Sometimes when I'm cutting narration, it's a lot easier to mark my in and out points against the waveform than it is to try to watch his lips move, and then I can simply switch back to my composite video, and I still have the same in and out points. The other thing I want you to notice-- I'm going to go ahead and switch back to the waveform--is his audio is truly stereo. So when it was brought in it came in as a stereo track, and everything is going to work just fine. What would happen if I bring that track down into my timeline? Let's go ahead and switch back to our traditional view, and I'm simply going to grab and drag and drop.
Now we know it's a stereo track, and I'm going to go ahead and hit the Plus key to zoom in a little bit, hit the Backslash key to fit to window, and it appears as if I only have a single track. But let's go ahead and click that disclosure triangle, and you can see that both audio tracks are actually brought in and put as a stereo track onto the first audio track. So Premiere is pretty flexible. It knows it's a stereo track, but it doesn't want to use up and waste a lot of my space. But what if the track wasn't stereo, what if it was dual mono, what if I had one microphone pinned to him and the other one was the camera mic, and I wanted to be able to work with them separately.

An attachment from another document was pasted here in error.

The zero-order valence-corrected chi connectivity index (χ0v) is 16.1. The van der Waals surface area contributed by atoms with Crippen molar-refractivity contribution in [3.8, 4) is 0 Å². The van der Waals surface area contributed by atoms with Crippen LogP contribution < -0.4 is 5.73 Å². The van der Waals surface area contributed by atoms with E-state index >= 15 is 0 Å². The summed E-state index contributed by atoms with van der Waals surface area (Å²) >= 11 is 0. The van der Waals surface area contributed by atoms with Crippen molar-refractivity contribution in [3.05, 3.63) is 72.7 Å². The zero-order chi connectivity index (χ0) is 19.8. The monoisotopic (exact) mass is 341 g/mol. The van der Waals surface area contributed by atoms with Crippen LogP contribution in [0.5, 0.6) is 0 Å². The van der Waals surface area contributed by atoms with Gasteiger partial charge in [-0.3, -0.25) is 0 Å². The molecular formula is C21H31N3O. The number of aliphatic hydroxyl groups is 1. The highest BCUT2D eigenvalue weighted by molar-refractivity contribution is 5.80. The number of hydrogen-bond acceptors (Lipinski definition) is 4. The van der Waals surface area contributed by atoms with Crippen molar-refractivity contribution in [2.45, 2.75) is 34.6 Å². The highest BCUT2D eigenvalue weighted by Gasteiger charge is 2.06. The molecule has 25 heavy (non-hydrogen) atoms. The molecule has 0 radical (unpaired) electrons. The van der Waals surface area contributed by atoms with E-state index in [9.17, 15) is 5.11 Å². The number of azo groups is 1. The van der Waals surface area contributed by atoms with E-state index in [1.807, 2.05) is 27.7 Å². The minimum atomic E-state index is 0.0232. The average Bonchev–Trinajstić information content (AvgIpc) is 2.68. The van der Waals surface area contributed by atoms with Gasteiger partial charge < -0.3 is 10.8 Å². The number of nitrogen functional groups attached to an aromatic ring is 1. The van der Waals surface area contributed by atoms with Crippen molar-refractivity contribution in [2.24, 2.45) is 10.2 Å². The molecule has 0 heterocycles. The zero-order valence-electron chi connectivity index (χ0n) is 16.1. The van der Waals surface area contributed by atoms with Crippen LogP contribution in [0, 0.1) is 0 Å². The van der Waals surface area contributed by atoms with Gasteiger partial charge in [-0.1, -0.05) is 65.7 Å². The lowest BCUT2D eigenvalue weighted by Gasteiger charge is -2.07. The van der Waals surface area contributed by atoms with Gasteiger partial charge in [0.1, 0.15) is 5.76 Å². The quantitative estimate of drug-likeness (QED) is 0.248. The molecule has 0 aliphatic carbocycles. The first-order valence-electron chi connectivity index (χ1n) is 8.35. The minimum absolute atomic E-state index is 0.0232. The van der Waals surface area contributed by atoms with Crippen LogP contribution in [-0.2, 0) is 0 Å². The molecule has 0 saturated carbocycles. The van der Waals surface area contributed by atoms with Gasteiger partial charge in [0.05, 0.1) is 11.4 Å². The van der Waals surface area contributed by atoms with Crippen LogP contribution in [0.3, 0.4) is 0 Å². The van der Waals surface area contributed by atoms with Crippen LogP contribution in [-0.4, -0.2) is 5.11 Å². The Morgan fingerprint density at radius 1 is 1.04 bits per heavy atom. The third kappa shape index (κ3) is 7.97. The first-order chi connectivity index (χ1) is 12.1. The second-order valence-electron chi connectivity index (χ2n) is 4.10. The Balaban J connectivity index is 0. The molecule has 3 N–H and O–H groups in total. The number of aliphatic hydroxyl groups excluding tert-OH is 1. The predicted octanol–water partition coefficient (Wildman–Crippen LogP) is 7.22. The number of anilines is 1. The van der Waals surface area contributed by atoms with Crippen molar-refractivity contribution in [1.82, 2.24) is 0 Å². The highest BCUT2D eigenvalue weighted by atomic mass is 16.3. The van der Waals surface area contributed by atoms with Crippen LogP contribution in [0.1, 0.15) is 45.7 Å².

Well, I'm going to go ahead and cheat a little bit. I'm going to go back to the second interview, B, and I'm going to right-click, and before we looked at the Properties, but there's also the opportunity to modify the audio differently than Premiere interpreted it. So I'm going to simply go to Audio Channels, and it says use the file and instead of saying Use File, I'm going to say you switch to Mono. Now, when I select that, I want you to take a look at what happens down here. It actually assigns the left channel to Audio 1, and now the right channel to Audio 2.
I'm going to go ahead and hit OK and drag this same clip--I'll load it in the viewer, so you can see what it looks like. This is a wide shot, so it looks a little different. But if we look at the audio waveform, we still see these two tracks, but it's not stereo. Let's go ahead and grab that and drag that and drop it into the timeline. Take a look at what happened here. I'm going to go ahead and zoom out. It assumed that it was two tracks. I have my lavalier track or the microphone that I have pinned on him and then I have the second track which was the camera mic, and I can now work with these independently.
So that's the flexibility that Premiere Pro offers you. You can actually work with stereo, mono, even 5.1 tracks, and you can export out any type of video that you want-- Mono if you're going to the web, and you want to make sure that it's a small file, stereo, or even a 5.1 mix. We'll look more at mixing our audio in upcoming movies.